At the Town Council meeting held Oct. 9, the Shepherdstown Council adopted an ordinance to establish the prohibited use of an electronic communications device, driving without handheld features.
The ordinance prohibits the use of a cell telephone or other communications device while driving. The ordinance prohibits driving while talking on a handheld device, texting, viewing data, playing games or other actions taken using one's hands.
The ordinance mirrors a recent statewide law on the same issue; however, according to Police Chief David Ransom, the council had to adopt an ordinance so that the offense could be labeled as a municipal offense.
The ordinance explains the devices which fall under the term "electronic communication device" to include not only a cell phone, but a personal digital assistant, electronic device with mobile data access, laptop computer, pager, broadband personal communication device, 2-2ay messaging device, electronic game or portable computing device.
The ordinance indicates that exemptions are voice radios, mobile radios, land mobile radios, commercial mobile radios or two way radios with the capability to transmit and receive voice transmissions utilizing a push to talk or press to transmit function or other voice radios used by law enforcement officers, emergency services providers, employees or agents of public safety organizations, first responders, Amateur Radio Operators licensed by the Federal Communications Commission or school bus drivers.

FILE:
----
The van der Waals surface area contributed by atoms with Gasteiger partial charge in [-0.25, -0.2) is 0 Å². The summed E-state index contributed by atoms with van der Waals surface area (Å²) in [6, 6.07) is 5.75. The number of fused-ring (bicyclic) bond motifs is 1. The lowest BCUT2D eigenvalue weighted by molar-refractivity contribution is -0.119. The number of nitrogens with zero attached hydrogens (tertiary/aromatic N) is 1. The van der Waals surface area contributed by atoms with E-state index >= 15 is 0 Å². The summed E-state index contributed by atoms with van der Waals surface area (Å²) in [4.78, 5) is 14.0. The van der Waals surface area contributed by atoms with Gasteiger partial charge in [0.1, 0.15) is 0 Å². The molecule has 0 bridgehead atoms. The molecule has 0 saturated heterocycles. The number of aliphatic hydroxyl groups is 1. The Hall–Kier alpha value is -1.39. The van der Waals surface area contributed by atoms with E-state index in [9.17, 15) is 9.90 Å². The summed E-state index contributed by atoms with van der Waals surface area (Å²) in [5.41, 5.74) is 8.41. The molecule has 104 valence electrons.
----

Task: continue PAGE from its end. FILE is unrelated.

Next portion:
Other exemptions to the ordinance include those using a device to report to appropriate authorities a fire, traffic accident, serious road hazard or medical or hazardous materials emergency.
Ransom explained that the ordinance establishes texting while driving as a primary offense beginning Nov. 1, 2012. The act is already labeled a primary offense by State Code. While talking on a cell phone without hands-free capability is labeled as a secondary offense, the ordinance establishes the change to a primary offense beginning July 1, 2013.
Conviction of these offenses come with a fine of $100 for the first office; $200 for the second and $300 for subsequent offenses.
Ransom said, "This ordinances will be strictly enforced." He went on to say, "It is obvious when people are texting and driving. You can see it plainly."